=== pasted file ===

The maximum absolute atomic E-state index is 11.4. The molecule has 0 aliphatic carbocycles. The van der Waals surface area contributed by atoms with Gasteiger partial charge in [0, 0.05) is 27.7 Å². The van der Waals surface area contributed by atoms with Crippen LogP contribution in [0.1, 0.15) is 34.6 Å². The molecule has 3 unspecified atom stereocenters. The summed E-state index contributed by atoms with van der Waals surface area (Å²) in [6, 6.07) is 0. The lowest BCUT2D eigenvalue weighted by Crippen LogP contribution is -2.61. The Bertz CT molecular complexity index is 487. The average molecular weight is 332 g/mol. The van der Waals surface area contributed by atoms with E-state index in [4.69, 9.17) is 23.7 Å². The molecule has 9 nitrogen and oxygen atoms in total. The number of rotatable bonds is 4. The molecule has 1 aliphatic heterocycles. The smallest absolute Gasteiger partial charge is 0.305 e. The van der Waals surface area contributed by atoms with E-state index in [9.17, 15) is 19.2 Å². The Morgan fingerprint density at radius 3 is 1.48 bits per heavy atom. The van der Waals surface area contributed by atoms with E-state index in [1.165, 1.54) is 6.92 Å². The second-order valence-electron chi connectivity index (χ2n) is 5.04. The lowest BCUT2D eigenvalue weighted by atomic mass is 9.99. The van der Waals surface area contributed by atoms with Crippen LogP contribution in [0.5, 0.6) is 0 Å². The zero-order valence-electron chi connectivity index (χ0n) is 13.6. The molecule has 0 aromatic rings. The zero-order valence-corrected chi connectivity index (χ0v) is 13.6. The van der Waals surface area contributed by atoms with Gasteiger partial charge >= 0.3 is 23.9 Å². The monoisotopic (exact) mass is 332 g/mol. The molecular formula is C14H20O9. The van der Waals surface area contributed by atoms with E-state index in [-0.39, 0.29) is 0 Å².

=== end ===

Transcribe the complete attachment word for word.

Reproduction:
The maximum absolute atomic E-state index is 11.4. The molecule has 0 aliphatic carbocycles. The van der Waals surface area contributed by atoms with Gasteiger partial charge in [0, 0.05) is 27.7 Å². The van der Waals surface area contributed by atoms with Crippen LogP contribution in [0.1, 0.15) is 34.6 Å². The molecule has 3 unspecified atom stereocenters. The summed E-state index contributed by atoms with van der Waals surface area (Å²) in [6, 6.07) is 0. The lowest BCUT2D eigenvalue weighted by Crippen LogP contribution is -2.61. The Bertz CT molecular complexity index is 487. The average molecular weight is 332 g/mol. The van der Waals surface area contributed by atoms with E-state index in [4.69, 9.17) is 23.7 Å². The molecule has 9 nitrogen and oxygen atoms in total. The number of rotatable bonds is 4. The molecule has 1 aliphatic heterocycles. The smallest absolute Gasteiger partial charge is 0.305 e. The van der Waals surface area contributed by atoms with E-state index in [9.17, 15) is 19.2 Å². The Morgan fingerprint density at radius 3 is 1.48 bits per heavy atom. The van der Waals surface area contributed by atoms with E-state index in [1.165, 1.54) is 6.92 Å². The second-order valence-electron chi connectivity index (χ2n) is 5.04. The lowest BCUT2D eigenvalue weighted by atomic mass is 9.99. The van der Waals surface area contributed by atoms with Crippen LogP contribution in [0.5, 0.6) is 0 Å². The zero-order valence-electron chi connectivity index (χ0n) is 13.6. The molecule has 0 aromatic rings. The zero-order valence-corrected chi connectivity index (χ0v) is 13.6. The van der Waals surface area contributed by atoms with Gasteiger partial charge >= 0.3 is 23.9 Å². The monoisotopic (exact) mass is 332 g/mol. The molecular formula is C14H20O9. The van der Waals surface area contributed by atoms with E-state index in [-0.39, 0.29) is 0 Å².